Second, Ciccone contends that the government violated the Brady rule when it failed to disclose the extent to which Ann Lane, another Feed America victim, worked with the FBI. Like Van Oder, Lane merely authenticated the tapes of conversations she had with Ciccone's facilitators. Moreover, she too admitted to working with the FBI, specifically testifying on direct examination that she had done "contract work for the federal government for the FBI" and that she assisted the FBI's local field office in Knoxville in its efforts to clamp down on telemarketers. Ciccone has failed to show that any prejudice resulted from the government's failure to provide this information, and thus, no Brady violation lies here.


Finally, Ciccone points to the government's failure to disclose the presentence report ("PSR") of one of his coschemers, William F. Miller. The PSR revealed that Miller had been arrested several times: (1) in 1966, he was arrested for operating an automobile under the influence of alcohol and eventually pled guilty and was fined $50; (2) in 1992, he was released from two years in prison for wire fraud; (3) in 1984, he was arrested for resisting arrest and obstructing a police officer, but no charges were filed; (4) in 1987, he was arrested for defrauding an innkeeper; (5) in 1988, he was cited for driving under suspension; (6) in 1995, he was cited for battery, ex-felon failure to change his address and trespassing. The PSR also notes Miller's history of alcohol use. We are troubled that the governmentdid not turn over this piece of information to the defense. Nevertheless, we conclude that its failure to do so was not sufficiently prejudicial to warrant a new trial both because the evidence against Ciccone was overwhelming and he vigorously cross-examined Miller. For example, Miller admitted on cross-examination that he had previously been convicted of wire fraud. He also told jurors about his plea agreement with the government, under which he avoided a conspiracy charge and only had to pay $575 in restitution, rather than the full amount Feed America unlawfully took. Miller also admitted to having suffered from alcoholism during the time he worked at Feed America and to having an impaired memory. Weighed as a whole, we conclude that the cumulative impact of the government's failure to disclose the information about the three witnesses does not warrant a new trial.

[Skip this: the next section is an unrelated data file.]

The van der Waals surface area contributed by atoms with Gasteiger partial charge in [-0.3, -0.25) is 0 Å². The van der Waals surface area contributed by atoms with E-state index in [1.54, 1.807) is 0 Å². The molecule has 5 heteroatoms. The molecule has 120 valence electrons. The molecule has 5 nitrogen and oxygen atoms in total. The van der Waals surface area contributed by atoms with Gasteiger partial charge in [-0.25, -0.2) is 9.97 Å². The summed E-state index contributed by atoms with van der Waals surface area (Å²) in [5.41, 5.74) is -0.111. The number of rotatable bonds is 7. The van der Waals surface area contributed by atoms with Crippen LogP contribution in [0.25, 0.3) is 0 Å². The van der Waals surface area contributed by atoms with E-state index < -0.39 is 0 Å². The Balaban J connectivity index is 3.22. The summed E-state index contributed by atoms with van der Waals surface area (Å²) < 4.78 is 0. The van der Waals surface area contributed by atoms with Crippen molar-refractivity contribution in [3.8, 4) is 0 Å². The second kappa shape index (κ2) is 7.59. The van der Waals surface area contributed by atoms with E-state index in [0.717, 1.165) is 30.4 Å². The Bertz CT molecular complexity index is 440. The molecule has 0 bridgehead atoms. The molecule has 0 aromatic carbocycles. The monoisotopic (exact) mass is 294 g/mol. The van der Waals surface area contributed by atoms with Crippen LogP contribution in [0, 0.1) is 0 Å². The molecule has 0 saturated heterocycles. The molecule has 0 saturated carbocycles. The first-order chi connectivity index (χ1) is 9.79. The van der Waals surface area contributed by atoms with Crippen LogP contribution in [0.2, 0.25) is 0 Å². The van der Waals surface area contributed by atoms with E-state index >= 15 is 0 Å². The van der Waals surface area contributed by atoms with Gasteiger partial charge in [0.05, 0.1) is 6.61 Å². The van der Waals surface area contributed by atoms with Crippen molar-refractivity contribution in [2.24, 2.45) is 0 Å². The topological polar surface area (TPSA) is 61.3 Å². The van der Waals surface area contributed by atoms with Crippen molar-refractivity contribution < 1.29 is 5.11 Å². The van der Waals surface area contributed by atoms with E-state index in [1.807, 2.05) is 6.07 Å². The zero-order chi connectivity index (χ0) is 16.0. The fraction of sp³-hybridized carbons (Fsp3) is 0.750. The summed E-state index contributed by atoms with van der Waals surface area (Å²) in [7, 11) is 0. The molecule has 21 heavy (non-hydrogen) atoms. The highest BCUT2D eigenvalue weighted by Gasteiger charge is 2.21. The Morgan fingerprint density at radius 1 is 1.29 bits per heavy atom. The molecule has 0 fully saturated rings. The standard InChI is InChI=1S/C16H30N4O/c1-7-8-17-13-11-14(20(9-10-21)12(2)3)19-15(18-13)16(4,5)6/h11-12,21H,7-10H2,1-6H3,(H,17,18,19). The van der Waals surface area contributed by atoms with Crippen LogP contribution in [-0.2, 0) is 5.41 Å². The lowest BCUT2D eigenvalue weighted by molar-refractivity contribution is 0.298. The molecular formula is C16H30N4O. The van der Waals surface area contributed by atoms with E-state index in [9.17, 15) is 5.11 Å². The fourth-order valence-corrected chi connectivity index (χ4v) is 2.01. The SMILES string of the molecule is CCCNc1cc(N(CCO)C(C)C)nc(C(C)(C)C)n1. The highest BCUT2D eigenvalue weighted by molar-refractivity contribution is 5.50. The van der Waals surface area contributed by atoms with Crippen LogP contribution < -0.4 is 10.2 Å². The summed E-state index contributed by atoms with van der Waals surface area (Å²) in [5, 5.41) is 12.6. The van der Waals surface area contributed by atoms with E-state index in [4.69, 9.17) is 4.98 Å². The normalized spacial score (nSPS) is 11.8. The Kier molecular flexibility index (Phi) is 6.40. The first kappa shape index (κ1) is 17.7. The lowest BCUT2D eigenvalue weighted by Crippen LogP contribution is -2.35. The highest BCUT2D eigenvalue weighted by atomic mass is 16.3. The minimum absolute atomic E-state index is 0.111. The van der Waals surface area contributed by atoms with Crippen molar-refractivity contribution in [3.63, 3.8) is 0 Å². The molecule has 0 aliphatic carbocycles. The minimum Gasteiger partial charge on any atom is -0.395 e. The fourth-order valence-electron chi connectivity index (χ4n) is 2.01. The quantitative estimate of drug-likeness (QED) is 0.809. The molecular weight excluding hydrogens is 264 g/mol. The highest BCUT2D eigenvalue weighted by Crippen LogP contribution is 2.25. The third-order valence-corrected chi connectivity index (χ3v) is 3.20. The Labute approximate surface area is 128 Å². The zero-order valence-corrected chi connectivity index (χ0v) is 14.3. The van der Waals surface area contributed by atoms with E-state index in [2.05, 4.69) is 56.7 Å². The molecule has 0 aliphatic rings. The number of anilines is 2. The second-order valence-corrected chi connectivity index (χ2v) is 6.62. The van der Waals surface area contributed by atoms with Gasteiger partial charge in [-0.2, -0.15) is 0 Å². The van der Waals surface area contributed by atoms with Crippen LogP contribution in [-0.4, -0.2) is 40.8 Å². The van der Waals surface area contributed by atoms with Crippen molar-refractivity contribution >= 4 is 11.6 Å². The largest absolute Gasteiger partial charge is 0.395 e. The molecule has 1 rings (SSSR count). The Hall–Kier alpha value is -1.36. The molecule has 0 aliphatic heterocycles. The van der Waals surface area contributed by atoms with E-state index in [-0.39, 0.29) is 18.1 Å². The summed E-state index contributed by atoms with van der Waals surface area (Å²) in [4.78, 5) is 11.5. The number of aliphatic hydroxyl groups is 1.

Having rejected Ciccone's arguments for reversing his conviction, we now turn to the two reasons he contends warrant a reversal of his sentence. The district court in this case imposed a 12-point upward adjustment on several grounds. Ciccone challenges only two of these: first, he argues that the district judge erred in making an upward adjustment of two points on the ground that the victims were vulnerable; second, he contends that the judge improperly included in the total amount Feed America took from its victims that amount it paid out in charitable contributions, and in rewards and refunds. We reject both of his arguments and affirm his sentence.


We review a district court's interpretation of the United States Sentencing Guidelines de novo. United States v. Smith, 175 F.3d 1147, 1148 (9th Cir. 1999). The district court's factual findings in the sentencing phase are reviewed for clear error. United States v. James, 139 F.3d 709, 714 (9th Cir. 1998).


A. The District Court Did Not Err When It Concluded that the Victims Were Vulnerable Under S 3A1.1.


Ciccone argues that the district court improperly concluded that the victims in his case were vulnerable under the United States Sentencing Guidelines. The district court imposed a two-level increase in his offense level, pursuant toS 3A1.1(b) of the Sentencing Guidelines, after determining that "the Government established that the scheme devised by defendant intentionally and purposefully reloaded the most vulnerable victims. And it was the defendant who passed out the names to those who were calling. That is as devised by defendant, once a victim was discovered, that victim was repeatedly targeted for further fraudulent solicitations."